I leave the light…


Embrace instant gratification to build healthy money habits

Photo by @shawnanggg on Unsplash

LIFO. Definition: A common term in computer science meaning Last In, First Out. The last item to enter the queue is the first one to leave it. To simplify it, picture one of those push-in disposable napkin dispensers at a diner.

When you refill them, you push in a stack of napkins. The napkin on the top of the pile is technically the last one in, but it’s also the first one out.

I didn’t do very well in computer science in college, but this image has always stuck with me. …


3 reasons virtual workouts are the best way to stay consistent

cacti against a grey, white sky
cacti against a grey, white sky
Photo by Thomas Verbruggen on Unsplash

It’s 7:30 in the morning and the Tucson light is streaming into my bedroom. The alarm on my iPhone is gently chiming me awake. I flail blindly at the nightstand in search of the snooze button.

My eyes snap open. I can’t snooze — not today. I made plans for a Zoom workout with my best friend who lives in New York. And I am not a flake.

I stumble from bed, pull on a pair of running shorts, and attempt to brush my teeth as I snap my hair into a bun.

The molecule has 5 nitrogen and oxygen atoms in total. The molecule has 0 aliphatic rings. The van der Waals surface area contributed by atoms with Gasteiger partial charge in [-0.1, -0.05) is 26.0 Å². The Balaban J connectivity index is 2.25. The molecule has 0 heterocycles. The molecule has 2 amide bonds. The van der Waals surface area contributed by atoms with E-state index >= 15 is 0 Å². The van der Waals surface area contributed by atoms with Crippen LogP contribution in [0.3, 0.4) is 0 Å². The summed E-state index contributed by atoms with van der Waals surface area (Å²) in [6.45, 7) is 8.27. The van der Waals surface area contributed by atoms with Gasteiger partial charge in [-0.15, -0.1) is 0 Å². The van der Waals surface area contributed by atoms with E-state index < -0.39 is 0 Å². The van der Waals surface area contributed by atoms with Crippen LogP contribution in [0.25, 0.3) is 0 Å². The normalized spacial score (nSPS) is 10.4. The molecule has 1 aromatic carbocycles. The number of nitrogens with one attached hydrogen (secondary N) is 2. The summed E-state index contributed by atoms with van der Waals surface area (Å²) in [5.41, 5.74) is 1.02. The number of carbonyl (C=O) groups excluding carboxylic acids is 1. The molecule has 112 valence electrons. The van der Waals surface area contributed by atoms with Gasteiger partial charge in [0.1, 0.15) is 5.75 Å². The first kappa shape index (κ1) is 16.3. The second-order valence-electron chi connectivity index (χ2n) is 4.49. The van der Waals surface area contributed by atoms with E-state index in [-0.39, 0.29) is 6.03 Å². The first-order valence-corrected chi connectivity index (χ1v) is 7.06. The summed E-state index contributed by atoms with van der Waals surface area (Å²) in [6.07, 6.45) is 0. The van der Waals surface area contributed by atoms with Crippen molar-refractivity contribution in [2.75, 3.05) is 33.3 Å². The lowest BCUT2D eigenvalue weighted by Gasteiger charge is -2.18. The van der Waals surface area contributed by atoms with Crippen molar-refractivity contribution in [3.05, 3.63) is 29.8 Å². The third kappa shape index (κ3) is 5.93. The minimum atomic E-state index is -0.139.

Lockdown in Arizona is over, but the…


The remote alternative to Scrum, or “stand-up” meetings, is not a video call.

Photo by Amy Hirschi on Unsplash

Remote work means embracing remote tools, but it doesn’t mean we should stay complacent. We need to adapt the agile workplace tools we created “in the office” for the post-office remote world.

The first place to start is trimming down scrum. Typical scrums follow the 3-tier what did you do, what will you do, what’s backlogging you framework. No one wants that anymore. Save everyone a 20-minute video call and trim it down.

Skip what you did and what you will do — cut right to the chase. What’s backlogging you? Get unstuck and keep moving.

Trust your team. Retire the commute and the micromanagement. Scrap scrum — all you need is a crumb.

Check out my top productivity hacks for remote work:


A Short Story: Part III

Photo by Yarenci Hdz on Unsplash

The icing on the cake is melting, running down its sides. Obnoxious blues streak into bright greens, leaving mottled wakes across the white base.

“Hey, who lit the candles?! The cake’s gonna melt!” Paul bounds across the patio to blow them out. Thin wisps of smoke rise from the slumped pillars of wax. It’s Robbie’s first birthday, today. Well, the party for it at least. The little tike turned one more than a month ago, but when the invitations never got sent or the arrangements made, the celebration was pushed pack. …


A Short Story: Part II

Photo by Robert Thiemann on Unsplash

She’s the baby of the family. On their first date, as she sipped on her chocolate malt, she said she was fifteen years old and had three big brothers. All military of course, her family, they were the service type. A momma, a dad, a little house on Grand Avenue that could hardly contain them all. She wasn’t a homebody though; she made certain people knew that. The stash of brochures underneath her bed, each one folded neatly and placed carefully in the empty Marz Fruit Cake tin.

Travel brochures, you be sure, she told him. There really was no…

Erika Noble